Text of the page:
I Love You but You Didn’t Do the Reading

SCOTUS, flags, and dino-riding grandpas…it was quite a week here in the ILYBYGTH International offices. Here are some of the stories that caught our eye:

Can campus art disrespect the flag? Kansas says no, at IHE.

kansas u flag

Revoking your artistic license…

Trump and affirmative action in higher ed:

Get elite higher ed out of the social-justice game. Rachel Lu at The Week.

How many creationists does it take to lock in a tax rebate? Examining Ark Encounter’s attendance claims at RACM.

Getting rid of AP: a bad call, says Chester Finn.

Kavanaugh and the Christians:

Turkish creationist under fire, at NCSE.

Creationist Ken Ham shoots for satire, at BB.

ham on triceratops

Photographic evidence: Chester Cornelius Ham III in action…

Taylor U. ousts prof for sexual aggression, at IHE.

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Can You Find the Creationist Joke in this Picture?

Breaking news from Kentucky: Arch-creationist Ken Ham has found a photograph of his great-great-grandfather riding a dinosaur! Proof that humans and dinos lived together in the not-so-distant past? No, not really, but it is proof of a couple of other things about young-earth creationists.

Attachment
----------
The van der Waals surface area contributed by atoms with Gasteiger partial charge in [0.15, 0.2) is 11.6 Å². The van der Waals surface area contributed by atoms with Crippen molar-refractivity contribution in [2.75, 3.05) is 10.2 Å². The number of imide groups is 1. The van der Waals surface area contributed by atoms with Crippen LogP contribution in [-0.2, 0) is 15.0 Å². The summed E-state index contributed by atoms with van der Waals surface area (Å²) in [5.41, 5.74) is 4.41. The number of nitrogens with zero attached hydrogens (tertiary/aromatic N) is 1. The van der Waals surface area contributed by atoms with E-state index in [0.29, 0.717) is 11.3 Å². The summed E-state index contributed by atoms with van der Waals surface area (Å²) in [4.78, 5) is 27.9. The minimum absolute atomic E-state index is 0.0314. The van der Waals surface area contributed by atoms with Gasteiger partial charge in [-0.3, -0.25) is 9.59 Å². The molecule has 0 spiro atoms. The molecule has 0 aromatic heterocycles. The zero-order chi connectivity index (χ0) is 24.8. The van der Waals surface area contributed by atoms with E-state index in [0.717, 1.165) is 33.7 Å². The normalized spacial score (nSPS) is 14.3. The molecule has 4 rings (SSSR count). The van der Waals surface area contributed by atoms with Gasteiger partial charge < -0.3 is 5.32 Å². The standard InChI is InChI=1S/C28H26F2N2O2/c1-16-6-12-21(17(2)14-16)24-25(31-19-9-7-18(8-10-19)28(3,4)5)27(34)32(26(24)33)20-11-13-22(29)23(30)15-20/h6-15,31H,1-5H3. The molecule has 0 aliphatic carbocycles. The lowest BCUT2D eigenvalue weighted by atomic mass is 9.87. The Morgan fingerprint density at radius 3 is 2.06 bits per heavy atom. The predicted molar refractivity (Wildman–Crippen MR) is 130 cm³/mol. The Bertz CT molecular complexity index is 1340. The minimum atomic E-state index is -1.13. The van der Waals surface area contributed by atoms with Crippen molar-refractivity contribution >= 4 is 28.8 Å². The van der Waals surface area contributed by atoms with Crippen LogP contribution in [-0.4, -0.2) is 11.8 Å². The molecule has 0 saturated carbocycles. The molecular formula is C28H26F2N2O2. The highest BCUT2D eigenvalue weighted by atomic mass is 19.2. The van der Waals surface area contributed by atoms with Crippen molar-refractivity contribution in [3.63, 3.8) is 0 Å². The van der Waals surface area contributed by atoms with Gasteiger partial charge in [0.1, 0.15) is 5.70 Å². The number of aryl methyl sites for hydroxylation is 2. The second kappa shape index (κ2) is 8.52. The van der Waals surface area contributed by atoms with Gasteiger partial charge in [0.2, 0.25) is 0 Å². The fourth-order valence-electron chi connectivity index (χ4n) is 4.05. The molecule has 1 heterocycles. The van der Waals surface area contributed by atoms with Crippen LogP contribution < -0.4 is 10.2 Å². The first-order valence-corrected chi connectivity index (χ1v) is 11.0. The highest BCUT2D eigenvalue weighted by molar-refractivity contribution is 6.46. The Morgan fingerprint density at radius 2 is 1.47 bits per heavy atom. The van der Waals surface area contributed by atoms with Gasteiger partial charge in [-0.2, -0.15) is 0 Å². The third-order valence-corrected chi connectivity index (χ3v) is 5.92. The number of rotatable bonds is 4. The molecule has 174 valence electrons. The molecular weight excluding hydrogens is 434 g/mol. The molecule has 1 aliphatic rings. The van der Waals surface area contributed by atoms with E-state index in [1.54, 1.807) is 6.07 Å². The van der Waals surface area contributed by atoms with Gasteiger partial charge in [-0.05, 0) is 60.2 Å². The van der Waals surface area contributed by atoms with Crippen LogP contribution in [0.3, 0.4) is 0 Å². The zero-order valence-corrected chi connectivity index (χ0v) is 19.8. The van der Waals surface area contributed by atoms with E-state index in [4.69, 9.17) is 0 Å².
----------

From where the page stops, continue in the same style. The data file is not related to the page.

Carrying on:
ham on triceratops

Photographic evidence: Chester Cornelius Ham III in action…

First of all, it is proof that creationists like Ken Ham can take a joke. As Ham tweeted about the spoof,

Shhh…don’t tell the atheists this is satire as they’ll believe it’s true.

Second of all, it points out that the topic of people riding dinosaurs is still intensely sensitive among Ham’s type of radical creationist. As I’m teasing out in my new book about creationism, the idea of people on dinosaurs is touchy. As Ham is well aware, the idea of humans riding dinosaurs has long been used to ridicule Ham’s ideas.

For example, Charles P. Pierce opens his book Idiot America with a story of his trip to Ham’s Creation Museum. The first thing Pierce noticed was a statue of a dinosaur with a saddle, a display Pierce derided as “batshit crazy.”

So maybe it makes sense for Ken Ham to be defensive. Yes, there is a statue of a dinosaur with a saddle at his museum, Ham responded. But that was “just a fun part for kids,” not part of the real science on display.

dinosaurs-of-eden-pic.jpeg

Page 42.